In the world of art, impressionism was my first love. It captivated me; the way the colors run together and seemingly dance in the reflections of light on the paint’s sheen. As a little girl, I was enamored by the beauty and grace of Degas’ ballerinas. I imagined myself on their stage beside them, twirling and twisting through the paintings with each step as effortless as a brushstroke. And Degas wasn’t the only one who captured my heart. Monet, Manet, Morisot, Renoir, Cézanne, Pissarro: they showed me the world in the way in which I wanted to see it. The nuances of fine art always eluded me, but impressionism held me captive.
The more I learned about the impressionists, the more I loved them. My soul seemed to identify with a ragtag group of artist rebels giving a proverbial “eff you” to stuffed-shirt traditionalists. Before impressionism, artists around the world needed enough luck to be chosen for the Salon, an annual exhibition presented by the academie des beaux-arts. Judges for the Salon were often particular and arbitrary, leaving many non-traditional painters disgruntled. In 1874, a group of impressionists created their own exposition in which to display their art. To add insult to injury, they chose to open the display at the same time as the annual exposition. Ouch. They called themselves the Society of Anonymous Painters, Sculptors, and Printers. But by the end of the 19th century, they would be far from anonymous.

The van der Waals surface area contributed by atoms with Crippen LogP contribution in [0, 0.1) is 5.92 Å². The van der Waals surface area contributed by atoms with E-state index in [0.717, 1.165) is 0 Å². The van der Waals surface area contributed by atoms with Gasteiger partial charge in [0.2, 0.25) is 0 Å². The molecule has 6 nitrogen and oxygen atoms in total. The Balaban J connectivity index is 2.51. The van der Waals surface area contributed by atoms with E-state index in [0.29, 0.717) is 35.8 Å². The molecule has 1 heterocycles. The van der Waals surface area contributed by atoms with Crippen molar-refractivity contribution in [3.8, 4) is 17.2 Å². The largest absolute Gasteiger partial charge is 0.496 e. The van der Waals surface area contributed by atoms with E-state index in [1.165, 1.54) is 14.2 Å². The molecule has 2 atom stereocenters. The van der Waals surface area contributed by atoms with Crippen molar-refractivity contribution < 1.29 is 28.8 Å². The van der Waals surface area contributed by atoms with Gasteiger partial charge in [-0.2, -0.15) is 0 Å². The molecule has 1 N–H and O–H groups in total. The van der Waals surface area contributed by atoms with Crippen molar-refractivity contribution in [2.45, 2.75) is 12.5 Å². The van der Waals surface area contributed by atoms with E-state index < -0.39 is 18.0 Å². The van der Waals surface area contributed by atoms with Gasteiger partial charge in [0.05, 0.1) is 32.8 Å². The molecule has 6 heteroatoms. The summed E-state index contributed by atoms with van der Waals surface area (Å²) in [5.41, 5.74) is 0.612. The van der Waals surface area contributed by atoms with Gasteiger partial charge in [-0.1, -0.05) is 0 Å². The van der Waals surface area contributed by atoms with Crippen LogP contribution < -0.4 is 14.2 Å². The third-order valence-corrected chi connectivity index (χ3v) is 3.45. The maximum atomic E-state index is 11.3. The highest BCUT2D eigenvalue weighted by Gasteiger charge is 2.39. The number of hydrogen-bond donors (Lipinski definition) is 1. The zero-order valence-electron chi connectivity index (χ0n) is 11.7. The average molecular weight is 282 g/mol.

People did not take kindly to the messy style in which globs of paint were plopped onto the canvas, creating broad form rather than precise strokes. Taking jabs at the new style, critics called it an “impression” rather than a work of art; however, instead of letting close-minded, pedantic insults get in their way, the painters leaned into it. They embraced the idea of impression in messy style, while completely living it up. The impressionists spent most of their time drinking absinthe, hanging out with dancers and prostitutes, and painting in beautiful gardens. Being outdoors was an essential, working in Plein-Air and using light to play with color and concept.
Arguably the most famous (and also my most favorite) impressionist was Claude Monet. Claude Monet was a true French artist. Born in Paris and raised in Le Havre, he worked as an artist even as a child, selling drawings and paintings as young as eleven. Monet eventually moved back to Paris and drew inspiration from the natural light, the river, and the gardens throughout the city. The critical term “impressionist” actually came from the title of one of Monet’s paintings entitled “Impression: Sunrise.” As Monet continued his work he focused on capturing the changing effects of color with light. He painted with quick, abrupt brushstrokes and used vibrant colors and beautiful pastel palettes. He eventually became one of the most famous impressionist painters in France as the style picked up speed and popularity.
“Everyone discusses my art and pretends to understand, as if it were necessary to understand, when it is simply necessary to love.”Claude Monet